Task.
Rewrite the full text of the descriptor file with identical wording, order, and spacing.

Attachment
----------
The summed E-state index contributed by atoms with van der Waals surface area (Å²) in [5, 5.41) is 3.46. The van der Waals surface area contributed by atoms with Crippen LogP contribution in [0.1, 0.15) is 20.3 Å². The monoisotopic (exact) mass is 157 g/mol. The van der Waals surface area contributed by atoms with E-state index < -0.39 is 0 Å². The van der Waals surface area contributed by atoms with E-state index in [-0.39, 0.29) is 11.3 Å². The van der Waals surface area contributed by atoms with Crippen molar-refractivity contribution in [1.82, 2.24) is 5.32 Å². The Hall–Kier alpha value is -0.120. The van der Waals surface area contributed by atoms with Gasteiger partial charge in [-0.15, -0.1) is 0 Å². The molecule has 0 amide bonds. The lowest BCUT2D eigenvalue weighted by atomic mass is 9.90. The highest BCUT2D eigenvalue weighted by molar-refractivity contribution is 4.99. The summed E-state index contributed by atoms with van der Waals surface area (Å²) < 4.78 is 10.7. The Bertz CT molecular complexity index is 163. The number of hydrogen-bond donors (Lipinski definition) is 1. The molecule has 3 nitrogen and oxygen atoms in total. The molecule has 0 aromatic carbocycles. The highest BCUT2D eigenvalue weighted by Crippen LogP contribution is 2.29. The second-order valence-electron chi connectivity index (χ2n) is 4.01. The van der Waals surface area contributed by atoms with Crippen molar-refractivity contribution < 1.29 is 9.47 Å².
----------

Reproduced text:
The summed E-state index contributed by atoms with van der Waals surface area (Å²) in [5, 5.41) is 3.46. The van der Waals surface area contributed by atoms with Crippen LogP contribution in [0.1, 0.15) is 20.3 Å². The monoisotopic (exact) mass is 157 g/mol. The van der Waals surface area contributed by atoms with E-state index < -0.39 is 0 Å². The van der Waals surface area contributed by atoms with E-state index in [-0.39, 0.29) is 11.3 Å². The van der Waals surface area contributed by atoms with Crippen molar-refractivity contribution in [1.82, 2.24) is 5.32 Å². The Hall–Kier alpha value is -0.120. The van der Waals surface area contributed by atoms with Gasteiger partial charge in [-0.15, -0.1) is 0 Å². The molecule has 0 amide bonds. The lowest BCUT2D eigenvalue weighted by atomic mass is 9.90. The highest BCUT2D eigenvalue weighted by molar-refractivity contribution is 4.99. The summed E-state index contributed by atoms with van der Waals surface area (Å²) < 4.78 is 10.7. The Bertz CT molecular complexity index is 163. The number of hydrogen-bond donors (Lipinski definition) is 1. The molecule has 3 nitrogen and oxygen atoms in total. The molecule has 0 aromatic carbocycles. The highest BCUT2D eigenvalue weighted by Crippen LogP contribution is 2.29. The second-order valence-electron chi connectivity index (χ2n) is 4.01. The van der Waals surface area contributed by atoms with Crippen molar-refractivity contribution < 1.29 is 9.47 Å².